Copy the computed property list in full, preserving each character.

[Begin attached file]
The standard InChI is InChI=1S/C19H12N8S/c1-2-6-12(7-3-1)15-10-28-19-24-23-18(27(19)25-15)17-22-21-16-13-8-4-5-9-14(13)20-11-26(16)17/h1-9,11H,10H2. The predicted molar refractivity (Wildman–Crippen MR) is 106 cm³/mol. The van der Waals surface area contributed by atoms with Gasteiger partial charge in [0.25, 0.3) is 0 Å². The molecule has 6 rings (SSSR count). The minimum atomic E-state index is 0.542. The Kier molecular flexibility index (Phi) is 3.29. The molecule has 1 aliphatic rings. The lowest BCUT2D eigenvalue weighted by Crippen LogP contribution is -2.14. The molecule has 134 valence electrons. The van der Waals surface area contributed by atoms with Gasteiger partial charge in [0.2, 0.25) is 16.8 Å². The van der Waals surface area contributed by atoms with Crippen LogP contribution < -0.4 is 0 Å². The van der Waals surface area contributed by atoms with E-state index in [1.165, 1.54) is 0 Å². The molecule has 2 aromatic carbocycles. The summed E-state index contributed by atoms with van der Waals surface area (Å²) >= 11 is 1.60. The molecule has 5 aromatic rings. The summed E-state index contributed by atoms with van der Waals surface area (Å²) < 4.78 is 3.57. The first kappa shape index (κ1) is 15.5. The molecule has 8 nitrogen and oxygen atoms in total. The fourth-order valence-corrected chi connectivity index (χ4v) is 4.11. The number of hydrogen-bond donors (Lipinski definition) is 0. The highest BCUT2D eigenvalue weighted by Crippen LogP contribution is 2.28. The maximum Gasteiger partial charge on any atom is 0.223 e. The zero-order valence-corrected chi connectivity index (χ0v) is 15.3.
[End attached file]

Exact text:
The standard InChI is InChI=1S/C19H12N8S/c1-2-6-12(7-3-1)15-10-28-19-24-23-18(27(19)25-15)17-22-21-16-13-8-4-5-9-14(13)20-11-26(16)17/h1-9,11H,10H2. The predicted molar refractivity (Wildman–Crippen MR) is 106 cm³/mol. The van der Waals surface area contributed by atoms with Gasteiger partial charge in [0.25, 0.3) is 0 Å². The molecule has 6 rings (SSSR count). The minimum atomic E-state index is 0.542. The Kier molecular flexibility index (Phi) is 3.29. The molecule has 1 aliphatic rings. The lowest BCUT2D eigenvalue weighted by Crippen LogP contribution is -2.14. The molecule has 134 valence electrons. The van der Waals surface area contributed by atoms with Gasteiger partial charge in [0.2, 0.25) is 16.8 Å². The van der Waals surface area contributed by atoms with Crippen LogP contribution < -0.4 is 0 Å². The van der Waals surface area contributed by atoms with E-state index in [1.165, 1.54) is 0 Å². The molecule has 2 aromatic carbocycles. The summed E-state index contributed by atoms with van der Waals surface area (Å²) >= 11 is 1.60. The molecule has 5 aromatic rings. The summed E-state index contributed by atoms with van der Waals surface area (Å²) < 4.78 is 3.57. The first kappa shape index (κ1) is 15.5. The molecule has 8 nitrogen and oxygen atoms in total. The fourth-order valence-corrected chi connectivity index (χ4v) is 4.11. The number of hydrogen-bond donors (Lipinski definition) is 0. The highest BCUT2D eigenvalue weighted by Crippen LogP contribution is 2.28. The maximum Gasteiger partial charge on any atom is 0.223 e. The zero-order valence-corrected chi connectivity index (χ0v) is 15.3.